Deontologism. The term deontological comes from the Greek word “duty”. For deontologists, the crucial are the rules and principles that guide actions. Deontological ethical reasoning has two approaches:  the first one is the Kantian Deontology (18th century), which focuses on duty and universal rules to determine correct actions; and the second approach is known as the “Social Contract”, which focuses not on the individual decision making, but on the general social principles that rational persons in certain ideal situations would agree upon and adopt. Let me explain what has been the influence of Kant in ethics. Kant is best known for defending a version of “the respect for the person”, a principle which implies that any business practice that puts money on a par with people is immoral,.  He argued that the highest good was the “good -will”. And to act from a good-will is to act from duty.  For example, for Kant, if a merchant is honest so as to earn a good reputation, these acts of being honest are not genuinely moral. The merchant is only truly moral if he or she is honest because being honest is right (one´s duty).  For Kant, persons of good-will do their duty because it is their duty and for no other reason. Let me explain a brief about what is the impact of Kant´s moral philosophy which enables business ethicists to develop a useful definition of meaningful work.

For a Kantian, meaningful work is:

    1. Is freely chosen and provides opportunities for the worker to exercise autonomy on the job
    2. Supports the autonomy and rationality of human beings, work that lessens autonomy or that undermines rationality is immoral
    3. Provides a salary sufficient to exercise independence and provide for physical well-being and the satisfaction of some (if not all) of the workers´desires
    4. Enables a worker to develop rational capacities, and
    5. Does not interfere with a worker´s moral development

Any manager with a Kantian approach to business ethics would regard providing meaningful work as a moral obligation. In addition, the Kantian approach to organizational design of a business firm must endorse the principle of considering the interests of all the affected stakeholders in any decision it makes.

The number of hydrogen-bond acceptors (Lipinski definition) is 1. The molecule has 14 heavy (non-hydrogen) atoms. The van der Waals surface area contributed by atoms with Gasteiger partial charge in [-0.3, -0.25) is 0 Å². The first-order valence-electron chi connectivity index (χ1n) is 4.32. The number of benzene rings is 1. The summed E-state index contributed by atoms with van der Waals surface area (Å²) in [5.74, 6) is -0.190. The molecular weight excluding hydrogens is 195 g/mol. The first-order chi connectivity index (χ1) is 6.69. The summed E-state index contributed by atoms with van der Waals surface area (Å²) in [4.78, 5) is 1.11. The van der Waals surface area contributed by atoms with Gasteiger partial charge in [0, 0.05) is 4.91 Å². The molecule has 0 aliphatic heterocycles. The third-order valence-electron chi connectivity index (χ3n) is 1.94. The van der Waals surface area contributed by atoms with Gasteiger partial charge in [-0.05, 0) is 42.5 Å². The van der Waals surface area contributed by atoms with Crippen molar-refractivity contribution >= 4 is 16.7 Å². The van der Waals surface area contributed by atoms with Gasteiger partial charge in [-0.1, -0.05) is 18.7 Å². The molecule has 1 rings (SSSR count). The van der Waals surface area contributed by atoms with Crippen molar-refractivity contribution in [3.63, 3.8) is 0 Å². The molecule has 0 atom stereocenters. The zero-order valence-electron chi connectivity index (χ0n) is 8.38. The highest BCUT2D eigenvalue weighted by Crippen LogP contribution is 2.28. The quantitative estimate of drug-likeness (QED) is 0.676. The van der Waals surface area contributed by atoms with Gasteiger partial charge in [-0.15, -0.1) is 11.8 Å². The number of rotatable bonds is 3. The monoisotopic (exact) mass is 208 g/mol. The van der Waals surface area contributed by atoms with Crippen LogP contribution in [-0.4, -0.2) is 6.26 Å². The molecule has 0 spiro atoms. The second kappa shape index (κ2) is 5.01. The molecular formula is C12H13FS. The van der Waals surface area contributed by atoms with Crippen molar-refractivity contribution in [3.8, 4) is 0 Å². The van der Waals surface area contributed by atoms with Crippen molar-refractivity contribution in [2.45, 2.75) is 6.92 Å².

Ethical Theories need to be studied. I cannot extend this material for much today (maybe I will write a saga about the ethical theories in the future), but it is imperative for us to review it. If we dig deeper into the origin cornerstones of business, we will find that there is a philosophy, an ethical theory behind it. And that is why we must rewind to the past (to the 17th and 18th centuries). We have to review the philosophical theories that triggered our economic-business frameworks used after World War II. We need to understand what these philosophers created, line by line, not just because they paved the way we currently live in, but because many of our current economics and business models troubles (including the inequality aspects of business and the environmental issues that we have created) is coming from the “limited or incorrect” philosophy used to create the economic theories of our times.  I believe that the next generations of economists will have a lot to do, they will prove with science research all my hints, warnings, and suggestions from this blog, and that is just great.